Yeah, I didn't need that spelled out. My point was that you just assumed that they are intentionally misleading their readers by not posting every detail instead of giving them the benefit of the doubt. You know what they say about assuming.
  16. You're right, perhaps I was a bit too presumptious in my assement. As a hardware reviewer I've become a bit jaded as there is so much bias in the industry and I see articles with vital data left out it just immediately smells bad to me, especially when I've seen very different results in my own testing.
    Tibeardius likes this.
  17. Tibeardius

    Tibeardius TS Booster Posts: 64   +42

    It's understandable. I've seen it too. Ideally the writer finds the information and updates the article.
  18. Evernessince

    Evernessince TS Evangelist Posts: 2,099   +1,273

    So there's really only two situations you would want an AMD CPU.

    1) Ultra budget integrated GPU only
    2) Low Budget Machine with high thread requirements.

    Otherwise, Intel has had a monopoly on everything else for a long time. Chances are you'll rarely see an AMD cpu fill the two needs I delineated above either, as Intel controls the OEMs.
  19. EEatGDL

    EEatGDL TS Evangelist Posts: 568   +241

    Thanks for answering. That's exactly the criteria I used for a system I built for a cousin at the end of the last year; I revisited my old doubt with this article coming out. I haven't analyzed too many games comparing both scenarios, but I can say my cousin was more than satisfied running GTA V on his PC -something I'm not sure could have happened if gone the other way.
  20. Steve

    Steve TechSpot Editor Topic Starter Posts: 2,868   +2,035

    1. Overclocking headroom seemed good to us and why would you pair $70 CPUs with $200 motherboards?
    2. We aren’t, both processors were clocked at 4.4GHz when overclocked. This was listed on the graphs and in the system specs.
    3. No the CPU wasn’t throttling when overclocked.

    The developer fell back on this decision upon release. It was clear the game could run on Intel dual-cores so they enabled support. This happened a long time ago, there is no need for any hacks which is obviously why it wasn’t mentioned.

    Not sure what we would be trying to hide here. The minimum frame rates told the same story.

    If you were really a hardware reviewer you would know there isn’t ‘so much bias in the industry’ as most sources come up with similar results.
    Tibeardius likes this.
  21. Donny Stanley

    Donny Stanley TS Rookie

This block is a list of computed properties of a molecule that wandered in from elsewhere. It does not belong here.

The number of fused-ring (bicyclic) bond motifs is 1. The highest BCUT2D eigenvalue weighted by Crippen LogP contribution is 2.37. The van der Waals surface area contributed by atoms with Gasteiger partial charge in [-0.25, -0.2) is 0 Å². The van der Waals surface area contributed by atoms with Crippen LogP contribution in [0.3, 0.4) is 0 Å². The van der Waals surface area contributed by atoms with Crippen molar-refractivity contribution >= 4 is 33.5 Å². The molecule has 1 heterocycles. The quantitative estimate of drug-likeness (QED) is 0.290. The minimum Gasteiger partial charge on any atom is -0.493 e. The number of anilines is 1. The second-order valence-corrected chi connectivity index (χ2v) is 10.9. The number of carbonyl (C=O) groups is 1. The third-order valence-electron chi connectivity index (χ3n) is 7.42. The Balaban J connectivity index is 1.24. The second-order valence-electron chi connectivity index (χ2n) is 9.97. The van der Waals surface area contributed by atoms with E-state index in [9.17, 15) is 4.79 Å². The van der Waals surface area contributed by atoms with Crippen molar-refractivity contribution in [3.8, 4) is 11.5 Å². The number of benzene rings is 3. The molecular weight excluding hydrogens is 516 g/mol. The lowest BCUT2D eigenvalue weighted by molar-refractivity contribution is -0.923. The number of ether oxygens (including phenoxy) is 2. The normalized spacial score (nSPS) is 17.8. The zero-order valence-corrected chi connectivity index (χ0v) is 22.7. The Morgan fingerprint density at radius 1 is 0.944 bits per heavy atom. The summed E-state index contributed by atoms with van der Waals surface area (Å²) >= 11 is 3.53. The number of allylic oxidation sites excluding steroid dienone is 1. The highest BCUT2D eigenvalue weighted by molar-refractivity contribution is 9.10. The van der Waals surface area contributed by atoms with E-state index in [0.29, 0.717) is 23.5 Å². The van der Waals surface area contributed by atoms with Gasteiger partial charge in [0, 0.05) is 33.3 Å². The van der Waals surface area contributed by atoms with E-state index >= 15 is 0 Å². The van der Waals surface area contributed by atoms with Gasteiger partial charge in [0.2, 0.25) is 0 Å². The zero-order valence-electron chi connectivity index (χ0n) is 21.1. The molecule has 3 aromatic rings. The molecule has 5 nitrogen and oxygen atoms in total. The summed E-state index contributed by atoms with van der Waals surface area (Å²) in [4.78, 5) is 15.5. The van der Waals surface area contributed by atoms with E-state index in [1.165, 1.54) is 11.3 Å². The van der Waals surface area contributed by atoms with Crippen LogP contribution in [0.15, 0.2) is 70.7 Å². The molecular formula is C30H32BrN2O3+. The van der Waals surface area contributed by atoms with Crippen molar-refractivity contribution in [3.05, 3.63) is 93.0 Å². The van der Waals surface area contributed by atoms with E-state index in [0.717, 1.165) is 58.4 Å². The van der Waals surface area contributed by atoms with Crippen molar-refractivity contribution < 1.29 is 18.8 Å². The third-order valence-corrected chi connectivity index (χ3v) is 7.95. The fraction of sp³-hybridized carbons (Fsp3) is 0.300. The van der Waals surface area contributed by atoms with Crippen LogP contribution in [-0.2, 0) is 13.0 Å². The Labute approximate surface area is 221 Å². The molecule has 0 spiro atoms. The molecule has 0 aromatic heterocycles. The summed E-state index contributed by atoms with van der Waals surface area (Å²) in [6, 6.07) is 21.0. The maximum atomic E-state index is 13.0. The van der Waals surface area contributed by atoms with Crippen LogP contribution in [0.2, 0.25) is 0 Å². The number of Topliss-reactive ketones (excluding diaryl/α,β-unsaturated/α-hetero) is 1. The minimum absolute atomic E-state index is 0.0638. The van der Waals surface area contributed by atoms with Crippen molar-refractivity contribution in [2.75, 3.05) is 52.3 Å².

There's a difference between the absolute minimum (or maximum) FPS, and the frame times (read: 99th and 99.9th percentile) not only that but if either of those told the same story, why not post them for us all to see rather than have us take your word for it?

    The only time results like this are shown is when A ) You don't show all the data and give the reader a clear picture. OR B ) You test in titles that use 1-2 threads, which the majority of modern, demanding titles, do not.
  22. Steve

    Steve TechSpot Editor Topic Starter Posts: 2,868   +2,035

    Because it’s a heap of data that not everyone wants to sift through to get the same story. If you have evidence that the AMD CPU is better when looking at this data feel free to provide it.

    Interesting conclusion, it’s not like we always include all those metrics and only removed them for this review. I don’t even know how to address the second part of your comment … “we only test titles with 1-2 threads”? Okay well if you say so.
  23. Donny Stanley

    Donny Stanley TS Rookie

    I never said the titles you tested here only used 1-2 threads, I was speaking generally about other reports that have shown similar outcomes. Now you're just taking my statements out of context, sort of like the data displayed in this report.
  24. Steve

    Steve TechSpot Editor Topic Starter Posts: 2,868   +2,035

    Ohh right that makes more sense, sorry I didn't follow very well. Anyway I suggest if you feel I deliberately or otherwise gave misleading results you shouldn't read my articles. I put a heap of work into this, tested a ton of games and I was generally interested to find the outcome.
  25. Donny Stanley

    Donny Stanley TS Rookie

    I can totally appreciate the amount of work you put into this article, testing 21 games with this many different configurations is no easy task and I'm sure it took a considerable amount of time. That being said, while it is totally possible, and even likely that your intentions were not malicious in writing this report, it is still hard to come to the conclusion that you did without seeing all the data. That is all I'm saying.
    Alex Stevens likes this.